This page is meant to be a storehouse for publications that reflect activities of interest to AUVAC and its members. If you have publications that should be added to this list please let us know and we will include them.
July 9, 2013 via - NATO
|Guidance for Developing Maritime Unmanned Systems (MUS) Capability|
This guidance aims to inform the capability development of Maritime Unmanned Systems (MUS), broadening beyond that currently being exploited by UAV into Unmanned Underwater Vehicles (UUV) and Underwater Surface Vehicles (USV). It covers likely attributes and tasks for MUS, and discusses some of the challenges in developing this capability.
An MUS is defined as an Unmanned System operating in the maritime environment (subsurface, surface, air) whose primary component is at least one unmanned vehicle. A UUV is defined as a self-propelled submersible whose operation is either fully autonomous (pre-programmed or real-time adaptive mission control) or under minimal supervisory control. They are further sub-divided in 4 vehicles classes (man-portable, Light Weight Vehicle (LWV) Heavy Weight Vehicle (HWV), Large Vehicle Class (LVC).
An USV is defined as a self-propelled surface vehicle whose operation is either fully autonomous (pre-programmed or real-time adaptive mission control) or under minimal supervisory control. They are further sub-divided in 4 vehicles classes (X-Class, Harbour Class, Snorkeler Class, Fleet Class).View Full Article
April 30, 2013 via - IEEE OES
This paper reports our results in using a discrete fault diagnosis system, Livingstone 2 (L2), on-board an autonomous underwater vehicle (AUV), Autosub 6000. Due to the difficulty of communicating between an AUV and its operators, AUVs can benefit particularly from increased autonomy, of which fault diagnosis is a part. However, they are also restricted in their power consumption. We show that a discrete diagnosis system can detect and identify a number of faults that would threaten the health of an AUV, while also being sufficiently lightweight computationally to be deployed on-board the vehicle. Since AUVs also often have their missions designed just before deployment in response to data from previous missions, a diagnosis system that monitors the software as well as the hardware of the system is also very useful. We show how a software diagnosis model can be built automatically that can be integrated with the hardware model to diagnose the complete system. We show empirically that on Autosub 6000 this allows us to diagnose real vehicle faults that could potentially lead to the loss of the vehicle.View Full Article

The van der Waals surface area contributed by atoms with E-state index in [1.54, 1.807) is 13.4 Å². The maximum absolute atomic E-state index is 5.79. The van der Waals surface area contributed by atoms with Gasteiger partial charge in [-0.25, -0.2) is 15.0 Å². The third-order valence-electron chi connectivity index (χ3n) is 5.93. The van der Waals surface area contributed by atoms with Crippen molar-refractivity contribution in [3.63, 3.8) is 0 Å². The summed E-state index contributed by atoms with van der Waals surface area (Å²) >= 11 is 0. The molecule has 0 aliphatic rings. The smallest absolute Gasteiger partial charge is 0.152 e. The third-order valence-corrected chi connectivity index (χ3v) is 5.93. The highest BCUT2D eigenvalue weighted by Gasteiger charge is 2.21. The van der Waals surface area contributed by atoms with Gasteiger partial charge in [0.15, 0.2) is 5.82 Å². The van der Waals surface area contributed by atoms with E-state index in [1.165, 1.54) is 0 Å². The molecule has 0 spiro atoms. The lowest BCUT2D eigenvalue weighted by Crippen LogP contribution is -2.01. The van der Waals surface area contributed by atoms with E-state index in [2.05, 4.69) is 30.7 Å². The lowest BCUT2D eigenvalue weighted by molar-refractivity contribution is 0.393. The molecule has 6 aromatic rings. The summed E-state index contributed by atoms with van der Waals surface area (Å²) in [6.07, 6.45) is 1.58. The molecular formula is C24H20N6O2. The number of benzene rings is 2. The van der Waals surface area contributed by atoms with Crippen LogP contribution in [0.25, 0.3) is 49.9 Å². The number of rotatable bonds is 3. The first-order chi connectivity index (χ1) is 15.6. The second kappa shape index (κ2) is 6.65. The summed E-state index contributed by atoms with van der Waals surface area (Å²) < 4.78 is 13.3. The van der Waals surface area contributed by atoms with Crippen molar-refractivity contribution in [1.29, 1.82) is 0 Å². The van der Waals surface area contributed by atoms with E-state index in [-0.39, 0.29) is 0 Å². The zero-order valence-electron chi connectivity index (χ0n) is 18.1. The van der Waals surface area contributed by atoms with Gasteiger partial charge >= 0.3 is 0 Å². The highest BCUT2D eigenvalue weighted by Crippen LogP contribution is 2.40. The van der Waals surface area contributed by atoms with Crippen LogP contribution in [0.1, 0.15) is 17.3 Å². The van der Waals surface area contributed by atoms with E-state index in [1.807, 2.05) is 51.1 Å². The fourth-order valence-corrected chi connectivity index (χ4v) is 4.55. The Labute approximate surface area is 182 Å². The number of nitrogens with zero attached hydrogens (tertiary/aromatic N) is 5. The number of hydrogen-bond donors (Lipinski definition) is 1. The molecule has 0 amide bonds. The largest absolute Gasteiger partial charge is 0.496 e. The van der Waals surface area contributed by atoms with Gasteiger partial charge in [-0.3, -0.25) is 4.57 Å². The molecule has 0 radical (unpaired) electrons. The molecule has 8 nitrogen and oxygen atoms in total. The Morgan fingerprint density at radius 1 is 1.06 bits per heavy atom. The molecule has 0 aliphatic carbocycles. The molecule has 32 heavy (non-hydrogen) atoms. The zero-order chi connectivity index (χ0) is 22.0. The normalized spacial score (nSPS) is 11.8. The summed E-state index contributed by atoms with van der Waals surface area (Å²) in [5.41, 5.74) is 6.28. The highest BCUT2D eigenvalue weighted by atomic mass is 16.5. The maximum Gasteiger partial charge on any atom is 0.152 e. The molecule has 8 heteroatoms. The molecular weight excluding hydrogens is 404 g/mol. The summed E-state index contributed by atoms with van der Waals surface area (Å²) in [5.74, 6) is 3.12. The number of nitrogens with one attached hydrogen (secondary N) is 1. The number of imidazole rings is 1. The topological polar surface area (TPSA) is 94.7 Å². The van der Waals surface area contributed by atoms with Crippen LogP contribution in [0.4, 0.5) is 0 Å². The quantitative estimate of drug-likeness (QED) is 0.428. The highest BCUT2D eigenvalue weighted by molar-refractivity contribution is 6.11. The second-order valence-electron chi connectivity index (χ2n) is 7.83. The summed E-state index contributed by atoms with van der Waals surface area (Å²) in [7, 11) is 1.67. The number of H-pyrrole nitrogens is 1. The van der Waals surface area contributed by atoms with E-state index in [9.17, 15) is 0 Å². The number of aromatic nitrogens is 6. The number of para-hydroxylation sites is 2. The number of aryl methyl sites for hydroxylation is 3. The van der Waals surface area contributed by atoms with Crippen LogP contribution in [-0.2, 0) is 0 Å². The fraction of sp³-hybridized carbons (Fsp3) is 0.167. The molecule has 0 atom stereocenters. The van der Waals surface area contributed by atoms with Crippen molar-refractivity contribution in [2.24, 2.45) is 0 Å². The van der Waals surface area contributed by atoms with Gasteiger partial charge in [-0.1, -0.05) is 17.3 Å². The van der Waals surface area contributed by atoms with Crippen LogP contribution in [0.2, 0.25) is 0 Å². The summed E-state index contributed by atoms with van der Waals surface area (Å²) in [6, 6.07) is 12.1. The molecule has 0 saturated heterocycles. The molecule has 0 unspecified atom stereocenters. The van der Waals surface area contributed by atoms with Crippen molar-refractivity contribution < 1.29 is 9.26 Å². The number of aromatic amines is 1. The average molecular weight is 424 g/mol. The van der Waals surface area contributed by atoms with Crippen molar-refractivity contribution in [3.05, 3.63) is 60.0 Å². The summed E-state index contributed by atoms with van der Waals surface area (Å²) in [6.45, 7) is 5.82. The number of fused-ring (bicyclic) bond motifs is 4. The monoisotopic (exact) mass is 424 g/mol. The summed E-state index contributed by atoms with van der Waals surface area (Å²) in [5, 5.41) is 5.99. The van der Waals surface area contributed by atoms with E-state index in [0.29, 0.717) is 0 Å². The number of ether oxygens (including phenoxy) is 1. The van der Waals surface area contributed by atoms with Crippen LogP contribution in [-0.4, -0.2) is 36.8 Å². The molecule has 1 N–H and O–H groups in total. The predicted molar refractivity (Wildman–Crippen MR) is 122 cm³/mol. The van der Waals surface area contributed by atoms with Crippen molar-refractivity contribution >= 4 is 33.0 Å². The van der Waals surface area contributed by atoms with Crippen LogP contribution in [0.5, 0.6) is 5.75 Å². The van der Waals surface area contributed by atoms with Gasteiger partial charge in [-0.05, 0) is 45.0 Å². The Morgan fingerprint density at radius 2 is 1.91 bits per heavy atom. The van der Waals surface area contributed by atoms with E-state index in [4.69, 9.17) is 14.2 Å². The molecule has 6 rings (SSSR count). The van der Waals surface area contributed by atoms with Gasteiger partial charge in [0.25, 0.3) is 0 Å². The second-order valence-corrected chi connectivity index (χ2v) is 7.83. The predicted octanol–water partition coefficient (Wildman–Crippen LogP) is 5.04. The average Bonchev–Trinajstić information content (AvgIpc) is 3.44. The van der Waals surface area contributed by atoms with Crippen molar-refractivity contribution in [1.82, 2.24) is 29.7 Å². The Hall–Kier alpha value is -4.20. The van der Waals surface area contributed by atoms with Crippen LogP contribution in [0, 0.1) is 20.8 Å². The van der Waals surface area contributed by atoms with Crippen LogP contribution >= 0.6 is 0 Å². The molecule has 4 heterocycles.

April 9, 2013 via - Hoover Institue
Public debate is heating up over the future development of autonomous weapon systems.1 Some concerned critics portray that future, often invoking science-fiction imagery, as a plain choice between a world in which those systems are banned outright and a world of legal void and ethical collapse on the battlefield.2 Yet an outright ban on autonomous weapon systems, even if it could be made effective, trades whatever risks autonomous weapon systems might pose in war for the real, if less visible, risk of failing to develop forms of automation that might make the use of force more precise and less harmful for civilians caught near it. Grounded in a more realistic assessment of technology—acknowledging what is known and what is yet unknown—as well as the interests of the many international and domestic actors involved, this paper outlines a practical alternative: the gradual evolution of codes of conduct based on traditional legal and ethical principles governing weapons and warfare.View Full Article